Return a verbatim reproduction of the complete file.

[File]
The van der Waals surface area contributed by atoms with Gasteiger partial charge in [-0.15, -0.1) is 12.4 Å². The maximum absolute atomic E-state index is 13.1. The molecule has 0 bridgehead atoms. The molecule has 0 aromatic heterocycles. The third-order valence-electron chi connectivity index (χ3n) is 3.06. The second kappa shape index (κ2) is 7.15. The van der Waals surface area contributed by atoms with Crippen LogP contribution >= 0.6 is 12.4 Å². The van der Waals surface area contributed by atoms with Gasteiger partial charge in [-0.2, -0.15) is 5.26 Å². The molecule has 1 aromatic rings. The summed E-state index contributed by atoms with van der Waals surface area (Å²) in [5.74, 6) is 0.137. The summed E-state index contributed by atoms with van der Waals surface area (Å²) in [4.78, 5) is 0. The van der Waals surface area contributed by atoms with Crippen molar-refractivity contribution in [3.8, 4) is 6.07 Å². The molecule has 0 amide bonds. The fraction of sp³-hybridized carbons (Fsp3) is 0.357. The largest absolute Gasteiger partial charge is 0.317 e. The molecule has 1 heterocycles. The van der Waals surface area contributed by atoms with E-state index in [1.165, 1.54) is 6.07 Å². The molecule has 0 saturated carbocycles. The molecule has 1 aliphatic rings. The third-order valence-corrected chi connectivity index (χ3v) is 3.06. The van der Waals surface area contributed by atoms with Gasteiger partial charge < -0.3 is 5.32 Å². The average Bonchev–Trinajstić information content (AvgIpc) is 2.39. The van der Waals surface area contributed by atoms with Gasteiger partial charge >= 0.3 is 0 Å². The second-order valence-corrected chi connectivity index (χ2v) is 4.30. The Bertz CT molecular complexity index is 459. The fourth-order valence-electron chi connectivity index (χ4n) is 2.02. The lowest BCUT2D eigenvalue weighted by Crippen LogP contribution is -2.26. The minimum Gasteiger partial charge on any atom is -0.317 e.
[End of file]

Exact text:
The van der Waals surface area contributed by atoms with Gasteiger partial charge in [-0.15, -0.1) is 12.4 Å². The maximum absolute atomic E-state index is 13.1. The molecule has 0 bridgehead atoms. The molecule has 0 aromatic heterocycles. The third-order valence-electron chi connectivity index (χ3n) is 3.06. The second kappa shape index (κ2) is 7.15. The van der Waals surface area contributed by atoms with Crippen LogP contribution >= 0.6 is 12.4 Å². The van der Waals surface area contributed by atoms with Gasteiger partial charge in [-0.2, -0.15) is 5.26 Å². The molecule has 1 aromatic rings. The summed E-state index contributed by atoms with van der Waals surface area (Å²) in [5.74, 6) is 0.137. The summed E-state index contributed by atoms with van der Waals surface area (Å²) in [4.78, 5) is 0. The van der Waals surface area contributed by atoms with Crippen molar-refractivity contribution in [3.8, 4) is 6.07 Å². The molecule has 0 amide bonds. The fraction of sp³-hybridized carbons (Fsp3) is 0.357. The largest absolute Gasteiger partial charge is 0.317 e. The molecule has 1 heterocycles. The van der Waals surface area contributed by atoms with E-state index in [1.165, 1.54) is 6.07 Å². The molecule has 0 saturated carbocycles. The molecule has 1 aliphatic rings. The third-order valence-corrected chi connectivity index (χ3v) is 3.06. The van der Waals surface area contributed by atoms with Gasteiger partial charge < -0.3 is 5.32 Å². The average Bonchev–Trinajstić information content (AvgIpc) is 2.39. The van der Waals surface area contributed by atoms with Gasteiger partial charge >= 0.3 is 0 Å². The second-order valence-corrected chi connectivity index (χ2v) is 4.30. The Bertz CT molecular complexity index is 459. The fourth-order valence-electron chi connectivity index (χ4n) is 2.02. The lowest BCUT2D eigenvalue weighted by Crippen LogP contribution is -2.26. The minimum Gasteiger partial charge on any atom is -0.317 e.